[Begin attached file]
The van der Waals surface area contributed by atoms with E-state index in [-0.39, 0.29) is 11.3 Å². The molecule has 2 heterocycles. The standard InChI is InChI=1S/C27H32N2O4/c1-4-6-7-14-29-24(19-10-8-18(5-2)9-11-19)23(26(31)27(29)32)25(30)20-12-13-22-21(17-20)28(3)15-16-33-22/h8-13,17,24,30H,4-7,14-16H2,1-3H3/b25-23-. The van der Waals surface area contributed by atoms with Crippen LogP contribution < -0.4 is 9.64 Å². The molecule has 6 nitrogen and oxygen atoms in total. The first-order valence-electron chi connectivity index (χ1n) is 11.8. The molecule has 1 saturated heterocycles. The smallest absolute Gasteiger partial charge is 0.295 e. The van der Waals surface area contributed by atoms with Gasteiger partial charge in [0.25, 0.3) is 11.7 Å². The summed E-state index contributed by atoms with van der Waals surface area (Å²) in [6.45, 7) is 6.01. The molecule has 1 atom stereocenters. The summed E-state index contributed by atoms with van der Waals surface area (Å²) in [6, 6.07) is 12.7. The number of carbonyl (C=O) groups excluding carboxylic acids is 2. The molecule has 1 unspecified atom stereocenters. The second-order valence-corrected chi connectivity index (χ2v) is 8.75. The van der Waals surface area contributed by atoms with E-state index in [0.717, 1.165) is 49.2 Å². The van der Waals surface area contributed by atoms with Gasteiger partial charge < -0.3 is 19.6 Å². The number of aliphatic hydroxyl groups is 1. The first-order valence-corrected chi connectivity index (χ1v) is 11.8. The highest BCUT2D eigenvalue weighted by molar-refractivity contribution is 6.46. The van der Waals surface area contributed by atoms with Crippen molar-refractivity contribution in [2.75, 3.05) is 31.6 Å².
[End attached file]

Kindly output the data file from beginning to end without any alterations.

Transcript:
The van der Waals surface area contributed by atoms with E-state index in [-0.39, 0.29) is 11.3 Å². The molecule has 2 heterocycles. The standard InChI is InChI=1S/C27H32N2O4/c1-4-6-7-14-29-24(19-10-8-18(5-2)9-11-19)23(26(31)27(29)32)25(30)20-12-13-22-21(17-20)28(3)15-16-33-22/h8-13,17,24,30H,4-7,14-16H2,1-3H3/b25-23-. The van der Waals surface area contributed by atoms with Crippen LogP contribution < -0.4 is 9.64 Å². The molecule has 6 nitrogen and oxygen atoms in total. The first-order valence-electron chi connectivity index (χ1n) is 11.8. The molecule has 1 saturated heterocycles. The smallest absolute Gasteiger partial charge is 0.295 e. The van der Waals surface area contributed by atoms with Gasteiger partial charge in [0.25, 0.3) is 11.7 Å². The summed E-state index contributed by atoms with van der Waals surface area (Å²) in [6.45, 7) is 6.01. The molecule has 1 atom stereocenters. The summed E-state index contributed by atoms with van der Waals surface area (Å²) in [6, 6.07) is 12.7. The number of carbonyl (C=O) groups excluding carboxylic acids is 2. The molecule has 1 unspecified atom stereocenters. The second-order valence-corrected chi connectivity index (χ2v) is 8.75. The van der Waals surface area contributed by atoms with E-state index in [0.717, 1.165) is 49.2 Å². The van der Waals surface area contributed by atoms with Gasteiger partial charge < -0.3 is 19.6 Å². The number of aliphatic hydroxyl groups is 1. The first-order valence-corrected chi connectivity index (χ1v) is 11.8. The highest BCUT2D eigenvalue weighted by molar-refractivity contribution is 6.46. The van der Waals surface area contributed by atoms with Crippen molar-refractivity contribution in [2.75, 3.05) is 31.6 Å².